In game 3, Dirk was applying pressure with a Steel Golem. He also had a Tormod’s Crypt and a Wasteland in play. I had only two Islands. I was going to need to win on my following turn, and it was not going to be easy. It was going to be difficult to get black mana because of the Wasteland (all my black sources were Underground Seas aside from one Swamp to get with Thawing Glaciers, which I did not have). It was going to be hard to cast Yawgmoth’s Will because of the Tormod’s Crypt.

I led off my turn by tapping an Island to play High Tide. I tapped my other Island to play another High Tide. Then I played Underground Sea and tapped it for two blue and one black. I used all three of my blue to cast Frantic Search, to which Dirk naturally responded by Wastelanding my Underground Sea. I was going to have these two double High Tided Islands to win this game, and that was going to be it. I also couldn’t spend my black mana until I was in a position to cast Yawgmoth’s Will.

I used one of my Islands to cast Meditate and used the other to play another Frantic Search, untapping both. I then played yet another High Tide followed by a Turnabout targeting Dirk. He knew what I was doing and used his Tormod’s Crypt to exile my graveyard. It didn’t matter at this point, as I had found everything I needed. I went on to cast another Frantic Search or two, another Mediate or two, and Yawgmoth’s Will, winning the game. Dirk was extremely gracious in defeat in our match, and told me he was very happy for me that I had qualified for Pro Tour London. Dirk and I remain friends to this day.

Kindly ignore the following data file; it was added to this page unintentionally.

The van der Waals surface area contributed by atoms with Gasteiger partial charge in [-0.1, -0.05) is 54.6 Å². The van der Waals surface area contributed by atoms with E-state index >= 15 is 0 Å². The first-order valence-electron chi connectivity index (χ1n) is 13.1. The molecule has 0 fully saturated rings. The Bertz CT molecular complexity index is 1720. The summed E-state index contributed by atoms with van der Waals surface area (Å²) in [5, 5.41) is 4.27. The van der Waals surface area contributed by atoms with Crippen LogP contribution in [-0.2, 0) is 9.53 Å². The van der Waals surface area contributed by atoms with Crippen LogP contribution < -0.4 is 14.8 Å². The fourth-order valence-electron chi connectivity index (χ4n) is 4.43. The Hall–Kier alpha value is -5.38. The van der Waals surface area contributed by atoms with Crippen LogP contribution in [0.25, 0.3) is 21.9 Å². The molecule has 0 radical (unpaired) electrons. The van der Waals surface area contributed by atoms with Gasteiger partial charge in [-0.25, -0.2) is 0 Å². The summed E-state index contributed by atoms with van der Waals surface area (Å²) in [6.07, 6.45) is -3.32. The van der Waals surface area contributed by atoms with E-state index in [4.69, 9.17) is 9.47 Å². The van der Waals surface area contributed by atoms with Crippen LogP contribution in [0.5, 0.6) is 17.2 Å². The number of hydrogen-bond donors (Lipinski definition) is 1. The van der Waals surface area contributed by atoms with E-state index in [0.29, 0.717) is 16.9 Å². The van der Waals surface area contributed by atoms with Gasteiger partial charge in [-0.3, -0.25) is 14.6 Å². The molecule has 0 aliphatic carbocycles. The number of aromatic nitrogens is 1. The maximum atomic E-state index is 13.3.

After my Top 32 finish at Worlds, I headed home, excited that I had managed to qualify for Pro Tour London. This was my next tournament, and it was going to be Urza’s Saga/Urza’s Legacy/Urza’s Destiny Booster Draft. This is one of my favorite limited formats of all time. I practiced a lot for this tournament and felt very confident and prepared as I headed off to London. I ended up making the Top 8 and played in the first round against Kyle Rose. Kyle Rose was a phenomenal Magic player, amassing four Pro Tour Top 8s, with a win, as well as a US Nationals win during the time it was considered to be as difficult as a Pro Tour. I personally feel that Kyle really never got his due when it comes to being recognized as one of Magic’s great players.